A support group was set up for lesbian and gay firefighters who faced discrimination and struggled to find acceptance within the fire service.
Part of the problem was ignorance about the LGBT community. The 1980s had seen the AIDS scare, with widespread ignorance of its causes and a belief, fostered by the mainstream press, that gay people put work colleagues at risk.
The union published a Fairness At Work policy, which mentioned LGBT firefighters and the union’s newly established Lesbian and Gay Support Group. As a result LGBT firefighters had representation on various forums and committees set up to address fairness at work, thus enabling them to have a voice within the union.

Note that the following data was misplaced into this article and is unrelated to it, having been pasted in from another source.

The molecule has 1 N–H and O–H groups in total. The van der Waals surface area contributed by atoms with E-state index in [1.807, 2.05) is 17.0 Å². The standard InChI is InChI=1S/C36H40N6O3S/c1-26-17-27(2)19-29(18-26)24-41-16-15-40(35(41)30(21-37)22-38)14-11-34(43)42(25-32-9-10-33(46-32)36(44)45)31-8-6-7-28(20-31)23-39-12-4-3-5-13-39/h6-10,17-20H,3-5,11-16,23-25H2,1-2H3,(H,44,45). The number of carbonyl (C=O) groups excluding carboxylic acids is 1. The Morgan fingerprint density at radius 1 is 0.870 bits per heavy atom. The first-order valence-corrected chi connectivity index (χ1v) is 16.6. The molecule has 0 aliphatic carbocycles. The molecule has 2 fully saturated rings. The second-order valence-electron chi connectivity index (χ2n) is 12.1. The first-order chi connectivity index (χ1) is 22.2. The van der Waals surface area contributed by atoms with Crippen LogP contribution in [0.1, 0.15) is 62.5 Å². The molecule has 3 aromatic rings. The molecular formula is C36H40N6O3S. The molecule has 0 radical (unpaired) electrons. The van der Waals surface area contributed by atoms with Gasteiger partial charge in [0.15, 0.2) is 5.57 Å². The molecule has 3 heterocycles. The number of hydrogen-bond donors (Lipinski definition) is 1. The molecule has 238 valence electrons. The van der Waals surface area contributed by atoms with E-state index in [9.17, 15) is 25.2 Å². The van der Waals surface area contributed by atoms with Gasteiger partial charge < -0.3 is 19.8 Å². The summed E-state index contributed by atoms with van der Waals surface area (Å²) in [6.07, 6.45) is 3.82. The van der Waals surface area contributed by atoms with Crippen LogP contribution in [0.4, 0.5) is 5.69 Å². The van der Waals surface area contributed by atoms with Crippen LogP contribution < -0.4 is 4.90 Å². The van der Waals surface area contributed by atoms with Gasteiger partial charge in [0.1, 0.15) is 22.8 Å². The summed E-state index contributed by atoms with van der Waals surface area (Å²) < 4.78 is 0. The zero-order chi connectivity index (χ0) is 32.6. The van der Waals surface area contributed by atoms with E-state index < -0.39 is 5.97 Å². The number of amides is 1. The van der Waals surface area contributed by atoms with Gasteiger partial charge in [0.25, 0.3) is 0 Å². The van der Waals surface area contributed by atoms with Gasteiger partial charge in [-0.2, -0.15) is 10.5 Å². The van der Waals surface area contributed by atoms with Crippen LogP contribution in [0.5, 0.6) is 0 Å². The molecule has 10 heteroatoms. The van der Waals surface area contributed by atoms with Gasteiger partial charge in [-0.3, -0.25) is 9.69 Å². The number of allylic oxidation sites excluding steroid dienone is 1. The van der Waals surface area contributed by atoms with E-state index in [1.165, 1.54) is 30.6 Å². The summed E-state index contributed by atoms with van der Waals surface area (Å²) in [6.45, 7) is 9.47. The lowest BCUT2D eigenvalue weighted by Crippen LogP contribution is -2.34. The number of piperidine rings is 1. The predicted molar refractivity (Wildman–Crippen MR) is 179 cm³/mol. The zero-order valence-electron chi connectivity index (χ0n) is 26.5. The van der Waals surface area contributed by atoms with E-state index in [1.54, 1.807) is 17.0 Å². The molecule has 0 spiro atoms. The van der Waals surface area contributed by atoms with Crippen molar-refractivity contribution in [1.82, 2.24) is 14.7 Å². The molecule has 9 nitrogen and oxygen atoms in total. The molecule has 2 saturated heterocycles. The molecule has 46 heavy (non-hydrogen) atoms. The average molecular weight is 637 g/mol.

FBU London region’s Terry Richardson, an openly gay firefighter who served as the secretary for the Support Group, stated that the discrimination faced by LGBT members urgently needed to be addressed. He said:
“Until society accepts us as equals and discrimination is eliminated there will still be a definite need for the Group.”
Later in the year members of the FBU Gay and Lesbian Support Group joined other colleagues at the Gay Pride demonstrations in London. Members from brigades across the country attended and marched under an FBU banner. Reporting on the day’s events in The Firefighter, James McKeating, also involved in the Support Group, said:
“Proud of our sexuality, proud of our profession and proud of our progress that we are finally being recognised as gays and lesbians in our workplace. The roadside was packed with gays waving, cheering and touchingly applauding the Fire Service group. A moment that will stick in our minds forever.”